Did you know that according to the 2010 report by the United States Centers for Disease Control and Prevention researchers, spending for prescription medications was $234.1 billion in 2008? This is nearly six times the $40.3 billion spent in 1990.
The Kaiser Family Foundation, using data from IMS Health and the U.S. Census Bureau, found that:
- The majority of Americans take one or more prescription medications on a regular basis.
- From 1999 to 2009, the number of prescriptions purchased in the United States increased 39%, while the population only grew 9%.
- Top-selling prescriptions that are newer and higher-priced are prescribed more often than older and less-expensive medications.
With the recent slump in the economy and increase in unemployment, more and more people are looking for ways to save on drug costs. Read on for five expert tips.
1. Talk to Your Local Pharmacist
Talk with your local pharmacist today. He/she can help you by working with your physician and answering any drug-related questions you may have. Remember, taking unnecessary medicine can lead to side effects and other problems, which will cost money to manage.
Your pharmacist can also talk to you about using combination pills. If you take two medications that are available in a combination pill, you may be able to save money (and take fewer pills). The use of generic products, which can be safely substituted for the brand-name product, is another great way to save. But there are exceptions, so follow the advice of your physician or pharmacist about the use of generic medications. Many of these money-saving strategies will require a talk with your doctor to get a new or revised prescription.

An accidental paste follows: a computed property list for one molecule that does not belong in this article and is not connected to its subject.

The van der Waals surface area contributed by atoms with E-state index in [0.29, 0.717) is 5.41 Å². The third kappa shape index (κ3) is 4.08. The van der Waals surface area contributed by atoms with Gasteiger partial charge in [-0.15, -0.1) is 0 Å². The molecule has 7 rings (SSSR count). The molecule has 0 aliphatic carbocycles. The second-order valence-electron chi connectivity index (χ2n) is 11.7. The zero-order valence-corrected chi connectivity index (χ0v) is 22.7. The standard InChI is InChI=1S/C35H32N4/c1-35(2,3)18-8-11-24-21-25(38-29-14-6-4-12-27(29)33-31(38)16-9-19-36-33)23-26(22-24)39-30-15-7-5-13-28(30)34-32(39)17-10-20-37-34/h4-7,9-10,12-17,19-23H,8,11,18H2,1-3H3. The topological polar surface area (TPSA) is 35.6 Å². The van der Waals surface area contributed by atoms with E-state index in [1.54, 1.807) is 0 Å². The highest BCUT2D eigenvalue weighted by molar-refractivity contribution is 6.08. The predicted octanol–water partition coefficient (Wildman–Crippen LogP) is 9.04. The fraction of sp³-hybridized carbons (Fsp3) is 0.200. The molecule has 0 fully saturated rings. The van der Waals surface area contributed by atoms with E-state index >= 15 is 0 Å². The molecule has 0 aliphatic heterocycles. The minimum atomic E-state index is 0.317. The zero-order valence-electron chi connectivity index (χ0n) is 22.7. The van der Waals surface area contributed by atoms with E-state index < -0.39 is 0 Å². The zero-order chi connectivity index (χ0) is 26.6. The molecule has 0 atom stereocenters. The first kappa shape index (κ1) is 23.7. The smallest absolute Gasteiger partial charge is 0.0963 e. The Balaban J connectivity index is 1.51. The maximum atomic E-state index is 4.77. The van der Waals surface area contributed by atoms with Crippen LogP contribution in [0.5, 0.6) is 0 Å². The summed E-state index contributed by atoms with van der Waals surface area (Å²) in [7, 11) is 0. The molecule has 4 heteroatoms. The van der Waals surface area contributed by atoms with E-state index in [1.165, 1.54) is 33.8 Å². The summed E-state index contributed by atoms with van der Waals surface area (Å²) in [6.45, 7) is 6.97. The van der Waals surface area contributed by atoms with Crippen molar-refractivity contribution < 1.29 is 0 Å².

2. Use 'Preferred' Brand Name Medications
Insurance companies charge lower co-pays for certain brand name medications that they encourage their enrollees to use. If you take a brand name drug that is not on this preferred list, it will cost you more money out-of-pocket. Talk with your insurance company or visit their website to find their list of preferred medications, which you can share with your physician.
3. Use a Mail Order Pharmacy
You can lower your out-of-pocket expenses by ordering your routine medications through the company’s mail order pharmacy, especially if you have health insurance. Mail order pharmacies will typically send you a three-month supply of medicine and pay the equivalent of two months in co-pays. These savings can add up over time. Again, discuss with your physician and/or pharmacist about using a mail-order pharmacy until you know that the medicine is safe and working for you.
4. Fill Your Prescriptions at One Pharmacy
If possible, fill your prescriptions at one pharmacy. This will prevent unnecessary drug-related problems such as drug interactions, which again cost money to manage. If you use multiple pharmacies, have all your medications reviewed regularly by your physician or by your local pharmacist, consultant or senior care pharmacist. Refer to this site for senior care pharmacists near you.
5. Look Into Patient Assistance Programs (PAP)
Good news! Some pharmaceutical companies offer assistance programs (PAP) for the medications they manufacture. If you don't have insurance (or your income is within a certain range) you may qualify for patient assistance programs, which may include co-pay assistance, savings cards and coupons.
For comprehensive information on PAP, refer to the following websites:
Goldina Erowele, PharmD, RPH is a Clinical Pharmacy Specialist, patient advocate and caregiver, as well as a cofounder of Carenovate.com.
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